July 31, 2012
Who is a true friend? What constitutes a loving friendship? I am always edified by women bloggers who note from time to time that they have married their best friend. What a beautiful thing to say about one’s husband! No doubt there would be many fewer divorces if married couples used the ability to be good friends as one of the factors in choosing a spouse. Also, the good friendships between two women or two men who are not lovers carry characteristics common to those of married couples in deep friendship.
Msgr. Robert Hugh Benson begins his book The Friendship of Christ with this passage:
The emotion of friendship is amongst the most mighty and the most mysterious of human instincts. Materialistic philosophers delight in tracing even the most exalted emotions — art, religion, romance — to purely carnal sources; to the instincts of the propagation or sustenation of physical life; and yet in this single experience at any rate — when we class together, as we can, all those varied relationships between men and men, women and women, as well as between men and women, under the common title of friendship — materialistic philosophy wholly breaks down. It is not a manifestation of sex, for David can cry to Jonathan “Thy love to me was wonderful, passing the love of women”; it is not a sympathy arising from common interests, for the sage and the fool can form a friendship at least as strong as any between two sages or two fools; it is not a relationship based on the exchange of ideas, for the deepest friendships thrive better in silence than in speech. “No man is truly my friend,” says Maeterlinck, “until we have each learned to be silent in one another’s company.”
Actually, our model for earthly friendship is found in the perfect charity of the Holy Trinity. In meditation #250 of Divine Intimacy: Meditations on the Interior Life for Every Day of the Liturgical Year Father Gabriel of St. Mary Magdalene writes:
There is, therefore, a very pure, affectionate love of friendship among the three divine Persons, by which each one of them delights in the good and happiness of the others, and each desires the glory of the others.
The Holy Trinity is of one mind and one heart in three distinct Persons. It then follows that in true friendship and in imitation of the Holy Trinity we follow St. Paul’s admonition:
Now the God of patience and of comfort grant you to be of one mind one towards another, according to Jesus Christ: That with one mind, and with one mouth, you may glorify God and the Father of our Lord Jesus Christ. (Rom 15:5-6)
I like to think of real friendship as two persons standing together, holding hands and facing the tabernacle with minds and hearts directed towards Christ. No amount of nitty-gritty trials and sacrifices one makes for the other breaks those joined hands. True friends consider it a privilege to serve one another, and if it comes to it, to suffer or even die for one another.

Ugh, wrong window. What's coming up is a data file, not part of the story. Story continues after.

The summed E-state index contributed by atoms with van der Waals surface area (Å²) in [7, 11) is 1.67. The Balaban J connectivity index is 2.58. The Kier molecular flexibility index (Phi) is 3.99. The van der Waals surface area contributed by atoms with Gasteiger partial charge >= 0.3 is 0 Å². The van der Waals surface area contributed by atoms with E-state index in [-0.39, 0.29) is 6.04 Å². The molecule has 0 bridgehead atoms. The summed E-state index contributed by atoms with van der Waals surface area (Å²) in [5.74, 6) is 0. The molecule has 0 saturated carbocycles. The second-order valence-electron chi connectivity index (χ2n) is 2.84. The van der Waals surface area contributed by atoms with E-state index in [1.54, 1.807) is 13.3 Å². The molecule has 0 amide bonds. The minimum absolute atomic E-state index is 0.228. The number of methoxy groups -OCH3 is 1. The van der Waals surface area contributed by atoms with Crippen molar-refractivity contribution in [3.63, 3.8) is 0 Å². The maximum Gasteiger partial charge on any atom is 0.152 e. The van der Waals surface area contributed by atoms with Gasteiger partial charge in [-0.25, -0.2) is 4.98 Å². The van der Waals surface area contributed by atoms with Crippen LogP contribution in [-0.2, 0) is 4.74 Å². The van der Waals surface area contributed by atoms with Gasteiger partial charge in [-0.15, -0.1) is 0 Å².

St. Thomas Aquinas tells us that “Friendship is the source of the greatest pleasures, and without friends even the most agreeable pursuits become tedious.”
In meditation #251 Father Gabriel writes:
The highest expression of human love is friendship…Friendship, however, requires a certain equality, community of life and of goods; it demands reciprocity of affection and mutual benevolence….
Quoting St. Thomas he says,
“Love either finds or makes equal those who love each other…” Friendship demands reciprocal love…. Real friendship leads to a oneness of thought, will, affections, desires, and interests. A true friend espouses the interests and wishes of his friend; he thinks as his friend thinks, loves what he loves and wants what he wants….
Jesus said, “You are My friends, if you do the things that I command you,” and “If anyone love Me, he will keep My word” (Jn. 15:14 and 14:23). On our side, therefore, friendship with God, that is, charity, requires a continual striving to conform our thoughts, our will, and our desires to the thought and will of our divine Friend.
I believe that the best friendships on earth flow from a mutual seeking of God’s will, of affection that arises from each person’s affection for Christ. It seems that the more we engage in friendship with Christ the better friend we are to another person, and the more we desire his happiness and salvation.
We were called to this beautiful friendship with God and others when at the birth of Christ the angels appeared to the shepherds:
And suddenly it came about that with the angel there was a multitude of a heavenly army, praising God and saying, “Glory to God in the highest, and on earth peace among men of good will” (Luke 2: 13-14).
True friendship among ourselves brings peace which flows from the unity of good will we have towards one another as we all praise God and seek Him in our daily lives. If a relationship can’t meet this litmus test, it’s not a true friendship, or it is merely a very pale shade of what it could be.
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